I know that Spanish and French both belong to the Romance branch and they are very alike. But what I want to make clear is that how similar they are. I mean that if I have mastered one of them, how much easier will it be for me to learn another one?
French and Spanish are indeed members of the Romance branch, but French is an oddity within it. If you speak only English, the phonetics of Spanish are probably much easier than French sounds, so you'd probably make a quicker start in Spanish. On the other hand, if you learn French first, Spanish would then be relatively easy.
The question "how similar are these two languages" can't be easily answer. There are many levels at which you could make a comparison, and it's not obvious how you want to quantify that. If we're talking just about lexical similarity then the answer is very similar, you can take a look here.
I mean that if I have mastered one of them, how much easier will it be for me to learn another one?
First, knowing two languages instead of only one already makes it easy to learn a third one. At the very least, you won't take the quirks and irregularities of your first language for granted, and will be prepared to expect something different.
Second, learning a language of a given linguistic family definitely makes it easier to learn a further language of that family. This effect is incremental: if you know two languages of a given family, it is even more easier to learn a third one. You will be acquainted to at least part of the lexical entries one needs to learn.
Third, specifically, no, French and Castillian are not particularly similar. If you master Castillian, you will probably be able to read a text in Portuguese or Catalan and understand most of it; but this is not true of French. However, English has borrowed so much lexical entries from French, that a person whose first language is English, and learns Spanish, will probably be in a better position to extract a basic comprehension from a French text than a person whose first language is another one, even another Romance language.
So, in short, learning one of them won't preclude the need of specialised classes to learn the other. Those classes will be somewhat easier, especially if you learn Spanish before French.
Think of the relation between both like the relation of English to German. There is a similarity, but the languages are far from mutually intelligible.
As mentioned by others, "similarity" of two languages is a difficult thing to define. How do we start? Using a theoretical linguistics as discrete components to compare might be a good place: Syntax, Phonology, Phonetics, Morphology, and Semantics.
Let's pretend for now I am just comparing two made up languages,
Language A and
If we use a generativist model with Context-Free Grammars which are usually the ones taught in University (at least in North-America), we can look at Categorical heads and see how many have the "same configuration".
Are Noun-Phrases `NP`s head first or head last? Are Adjectival-Phrases `AP`s head first or head last?
This is dependent on the categorical models you use and how they are defined, but each time they are the "same configuration", we can tally it up and save the results (say 10/30 categories have the same configuration).
Simple phonetic sounds such as allophones and phonemes could be compared by existence alone. If each language shares one, we tally them up and save the results (say 30/65 sounds exist in both languages compared)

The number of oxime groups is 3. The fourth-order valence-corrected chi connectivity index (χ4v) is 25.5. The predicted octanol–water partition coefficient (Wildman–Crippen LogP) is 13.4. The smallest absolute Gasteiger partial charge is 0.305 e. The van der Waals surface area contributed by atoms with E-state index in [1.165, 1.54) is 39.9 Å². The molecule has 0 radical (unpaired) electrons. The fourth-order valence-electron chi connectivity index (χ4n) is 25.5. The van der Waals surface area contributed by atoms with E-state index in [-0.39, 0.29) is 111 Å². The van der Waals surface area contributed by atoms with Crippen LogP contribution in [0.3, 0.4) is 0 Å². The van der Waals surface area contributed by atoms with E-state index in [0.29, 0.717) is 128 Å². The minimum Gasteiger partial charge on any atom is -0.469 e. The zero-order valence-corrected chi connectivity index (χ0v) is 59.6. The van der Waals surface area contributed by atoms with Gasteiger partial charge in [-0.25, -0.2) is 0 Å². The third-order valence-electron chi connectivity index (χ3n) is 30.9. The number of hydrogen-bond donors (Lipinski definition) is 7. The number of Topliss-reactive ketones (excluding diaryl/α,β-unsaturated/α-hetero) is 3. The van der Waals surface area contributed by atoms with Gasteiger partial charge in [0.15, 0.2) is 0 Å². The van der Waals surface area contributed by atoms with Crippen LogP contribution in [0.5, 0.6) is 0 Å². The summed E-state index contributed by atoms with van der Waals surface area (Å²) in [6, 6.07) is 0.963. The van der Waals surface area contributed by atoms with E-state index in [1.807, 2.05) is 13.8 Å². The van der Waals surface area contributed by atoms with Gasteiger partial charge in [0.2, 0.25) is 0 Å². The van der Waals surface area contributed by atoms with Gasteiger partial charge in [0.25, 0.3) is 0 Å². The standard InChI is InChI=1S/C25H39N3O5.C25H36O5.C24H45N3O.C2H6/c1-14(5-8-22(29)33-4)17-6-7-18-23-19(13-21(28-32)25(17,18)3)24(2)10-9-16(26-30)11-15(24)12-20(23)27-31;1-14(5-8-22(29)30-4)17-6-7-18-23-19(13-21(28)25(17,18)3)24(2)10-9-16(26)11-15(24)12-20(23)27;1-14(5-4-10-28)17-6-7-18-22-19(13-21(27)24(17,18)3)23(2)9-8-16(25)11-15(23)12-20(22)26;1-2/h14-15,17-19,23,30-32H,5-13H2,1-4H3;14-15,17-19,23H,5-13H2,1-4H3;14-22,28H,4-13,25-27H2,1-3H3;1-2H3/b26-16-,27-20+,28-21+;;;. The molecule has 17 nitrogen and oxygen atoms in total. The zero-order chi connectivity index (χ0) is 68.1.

We can use triphones in some preexisting speech corpus and make a set of them. We can then tally up how many are shared in each language (let's say 763/900)
One could use just the phonological example I gave and say that the triphones capture similar sound sequences. Otherwise we can just count the times certain affixes exist in both languages and tally them up (let's just say 25/55 for this one)
Well, this is probably a very difficult one, as semantic similarity can be defined in many ways. It usually entails using corpora and counts of contexts, or using a specialized metalanguage for capturing semantic concepts.
We could also just say, well, both languages have the ability to explain the same ideas so they are basically the same and their difference is negligible (i.e. tallied up similarities would be the same amount).
After we figure out how to get the similarities, we can just average the results for our made up languages
Language A and
So using the examples I gave:
- Syntax: 10/30 = 33%
- Phonetics: 30/65 = 46%
- Phonology: 763/900 = 85%
- Morphology: 25/55 = 45%
- Semantics: 100/100 = 100% Same
Average similarity between made up languages
Language A and
(33+46+85+45+100)/5 = 61% the same
Basically, we would have to do the same thing for Spanish and French. We have lot's of data on the languages to we might be able to do it.
If we only care about one area, it might be easier, such as sounds (phonology, phonetics, morphology) or grammar (syntax)
This questions can be really subjective too so, depending on how people pick important features to compare. Also "same configuration" could be different for different people who study different aspect of Linguistics (physcholinguistics, syntacticians, phoneticians, computational linguists :) )
Spanish and French are similar in syntax and close in vocabulary due to their latin origin, but they are very different in sound because standard French has a celtic substrat and a germanic superstrat. Since Spanish has a fairly conservative sound system and French has a very conservative orthography, that means that written Spanish is somewhat similar to written French, the grammar will look familiar to you. However, spoken French is incomprehensible to somebody who only speaks Spanish, since the French sound system is totally alien to Spanish and much more complex.